During the Summer – in addition to traveling to the Kennedy Space Center thanks to a research fellowship from THI – Krizia started working as a researcher/artist for the Critical Realities Studio lead by UCSC Professor micha cárdenas (Art & Design: Games + Playable Media). Krizia participated in several conferences during Spring quarter: 

“The Trans/Alien Manifesto: Future Love(s), Sex Tech, and My Efforts to Re-Member Your Embrace” (Presentation)Gender, Bodies & Technology Conference: TechnoLogics of Power and Resistance, Virginia Tech, Roanoke, VA, April 25-27, 2019. 

“Re-examining the Borders Between Us: Regeneration, Symbiosis, and The Future(s) of Self-Care” (Workshop) and “Painful Knowledge/Knowledge in Pain— An Elegy” (Performance) – Society for Disability Studies Conference, Ohio State University. Columbus, OH, April 6-9, 2019. 

“Are Love, Healing, & Justice Accessible to Us?  Intimacy Beyond Sex and Care Beyond Survival”(Workshop) – Take Back the Week, San Diego State University, April 11, 2019. 

Claire Urbanski contributed a chapter titled "The Afterlife of Settler-Colonial Occupation: Archaeological Excavation as Militarization in the United States-Mexico Borderlands," to Firsting in the Early-Modern Atlantic World,an anthology edited by Lauren Beck (Routledge Press, 2019).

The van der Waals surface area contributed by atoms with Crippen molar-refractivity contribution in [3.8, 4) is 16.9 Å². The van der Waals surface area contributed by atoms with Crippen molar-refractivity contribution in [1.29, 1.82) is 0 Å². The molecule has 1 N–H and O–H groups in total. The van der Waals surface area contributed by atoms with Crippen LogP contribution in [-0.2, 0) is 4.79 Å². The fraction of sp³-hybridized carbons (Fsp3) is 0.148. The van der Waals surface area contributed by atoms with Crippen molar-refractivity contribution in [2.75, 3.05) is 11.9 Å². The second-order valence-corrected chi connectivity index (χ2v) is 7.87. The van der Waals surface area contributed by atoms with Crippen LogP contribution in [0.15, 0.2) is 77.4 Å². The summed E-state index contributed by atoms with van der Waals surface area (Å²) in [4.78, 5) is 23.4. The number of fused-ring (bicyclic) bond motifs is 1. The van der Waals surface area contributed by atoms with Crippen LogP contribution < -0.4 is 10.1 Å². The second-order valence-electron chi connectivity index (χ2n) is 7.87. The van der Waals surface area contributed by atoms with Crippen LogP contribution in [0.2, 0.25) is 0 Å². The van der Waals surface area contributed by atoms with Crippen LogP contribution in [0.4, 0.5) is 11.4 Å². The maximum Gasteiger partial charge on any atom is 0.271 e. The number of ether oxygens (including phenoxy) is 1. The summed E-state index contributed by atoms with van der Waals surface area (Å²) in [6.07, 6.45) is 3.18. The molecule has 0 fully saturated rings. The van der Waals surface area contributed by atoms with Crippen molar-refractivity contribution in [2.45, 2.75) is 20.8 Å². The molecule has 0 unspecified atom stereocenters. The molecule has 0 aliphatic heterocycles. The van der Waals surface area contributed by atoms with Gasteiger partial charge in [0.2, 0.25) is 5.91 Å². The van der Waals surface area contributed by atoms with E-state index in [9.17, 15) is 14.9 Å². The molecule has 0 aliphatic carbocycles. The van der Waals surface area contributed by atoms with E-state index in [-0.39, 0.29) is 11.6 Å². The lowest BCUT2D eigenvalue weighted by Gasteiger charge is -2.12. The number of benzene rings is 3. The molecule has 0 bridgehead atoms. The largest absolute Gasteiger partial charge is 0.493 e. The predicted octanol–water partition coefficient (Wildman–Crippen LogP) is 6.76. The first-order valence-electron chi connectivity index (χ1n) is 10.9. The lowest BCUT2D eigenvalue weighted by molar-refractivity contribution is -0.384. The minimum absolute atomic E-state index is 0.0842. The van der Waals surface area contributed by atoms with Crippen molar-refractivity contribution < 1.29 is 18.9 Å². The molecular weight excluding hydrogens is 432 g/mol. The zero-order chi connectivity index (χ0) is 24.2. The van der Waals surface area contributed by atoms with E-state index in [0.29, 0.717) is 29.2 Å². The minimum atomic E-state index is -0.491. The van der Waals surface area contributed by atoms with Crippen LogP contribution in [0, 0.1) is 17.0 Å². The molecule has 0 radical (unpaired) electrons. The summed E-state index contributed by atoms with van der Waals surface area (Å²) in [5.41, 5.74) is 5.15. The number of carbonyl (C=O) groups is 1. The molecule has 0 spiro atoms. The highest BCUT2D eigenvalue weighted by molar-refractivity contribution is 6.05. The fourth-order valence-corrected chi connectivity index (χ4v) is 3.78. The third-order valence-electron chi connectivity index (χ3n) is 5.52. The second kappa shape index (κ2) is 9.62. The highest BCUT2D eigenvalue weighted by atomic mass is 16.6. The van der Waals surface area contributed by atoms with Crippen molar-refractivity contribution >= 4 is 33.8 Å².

In July, Claire participated in the 2019 CHCI-Mellon Global Humanities Institutes “Crises of Democracy” conference in Dubrovnik, Croatia. In August, she did a residency in Philadelphia at the American Philosophical Society as a Short-Term Research Fellow.



Sam CabreraSamantha Cabrera has joined the FMST department as our Undergrad Peer Advisor for 2019-20. Sam also will be the FMST Undergrad Rep, attending regular faculty and staff meetings to represent undergrads and acting as liaison between faculty and students. 

A senior Feminist Studies and Politics double major, Sam is also a Career Center Peer Coach, advising students on resumes, cover letters, job/internship search, etc. As the FMST Undergrad Peer Advisor, she aims to provide resources to students interested in pursuing a career in the Feminist Studies field. Sam can help navigate Academic Planning Sheets, assist in selecting classes for the major, and help research internship opportunities. She is very excited to meet fellow FMST undergrads and students who want to learn more about the department, and to represent the voice of FMST majors in faculty meetings. Email Sam at  


2019 FMST graduate Natalie Gonzales received a Dean’s award and was one of three Dean’s Award honorees to receive a Chancellor’s Award for her senior project, “Imagining the Future Human through Design Fiction & Speculative Fiction.” Natalie presented her work, along with three other FMST seniors, at the FMST Year-End Celebration, held June 14 before Commencement Weekend.